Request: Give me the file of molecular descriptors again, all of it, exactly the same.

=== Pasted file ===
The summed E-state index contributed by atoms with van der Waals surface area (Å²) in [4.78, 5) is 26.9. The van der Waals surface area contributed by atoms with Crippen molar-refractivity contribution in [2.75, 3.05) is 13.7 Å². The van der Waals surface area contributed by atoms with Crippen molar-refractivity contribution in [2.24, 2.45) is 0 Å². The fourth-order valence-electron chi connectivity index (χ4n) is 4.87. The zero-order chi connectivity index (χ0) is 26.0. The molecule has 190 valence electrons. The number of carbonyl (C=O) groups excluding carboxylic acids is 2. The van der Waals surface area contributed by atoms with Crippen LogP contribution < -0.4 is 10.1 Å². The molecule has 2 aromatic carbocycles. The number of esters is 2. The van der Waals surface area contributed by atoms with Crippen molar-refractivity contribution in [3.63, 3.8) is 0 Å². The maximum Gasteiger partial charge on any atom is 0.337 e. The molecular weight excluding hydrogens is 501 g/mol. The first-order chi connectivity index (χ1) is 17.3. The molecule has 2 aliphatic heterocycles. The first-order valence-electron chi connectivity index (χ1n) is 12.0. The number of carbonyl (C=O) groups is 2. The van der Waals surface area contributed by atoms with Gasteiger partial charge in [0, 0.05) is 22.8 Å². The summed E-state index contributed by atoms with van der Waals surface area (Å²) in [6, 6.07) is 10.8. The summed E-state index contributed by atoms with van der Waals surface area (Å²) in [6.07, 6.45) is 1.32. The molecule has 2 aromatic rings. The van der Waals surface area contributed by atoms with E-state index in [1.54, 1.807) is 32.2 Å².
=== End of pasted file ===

The summed E-state index contributed by atoms with van der Waals surface area (Å²) in [4.78, 5) is 26.9. The van der Waals surface area contributed by atoms with Crippen molar-refractivity contribution in [2.75, 3.05) is 13.7 Å². The van der Waals surface area contributed by atoms with Crippen molar-refractivity contribution in [2.24, 2.45) is 0 Å². The fourth-order valence-electron chi connectivity index (χ4n) is 4.87. The zero-order chi connectivity index (χ0) is 26.0. The molecule has 190 valence electrons. The number of carbonyl (C=O) groups excluding carboxylic acids is 2. The van der Waals surface area contributed by atoms with Crippen LogP contribution < -0.4 is 10.1 Å². The molecule has 2 aromatic carbocycles. The number of esters is 2. The van der Waals surface area contributed by atoms with Crippen molar-refractivity contribution in [3.63, 3.8) is 0 Å². The maximum Gasteiger partial charge on any atom is 0.337 e. The molecular weight excluding hydrogens is 501 g/mol. The first-order chi connectivity index (χ1) is 17.3. The molecule has 2 aliphatic heterocycles. The first-order valence-electron chi connectivity index (χ1n) is 12.0. The number of carbonyl (C=O) groups is 2. The van der Waals surface area contributed by atoms with Gasteiger partial charge in [0, 0.05) is 22.8 Å². The summed E-state index contributed by atoms with van der Waals surface area (Å²) in [6, 6.07) is 10.8. The summed E-state index contributed by atoms with van der Waals surface area (Å²) in [6.07, 6.45) is 1.32. The molecule has 2 aromatic rings. The van der Waals surface area contributed by atoms with E-state index in [1.54, 1.807) is 32.2 Å².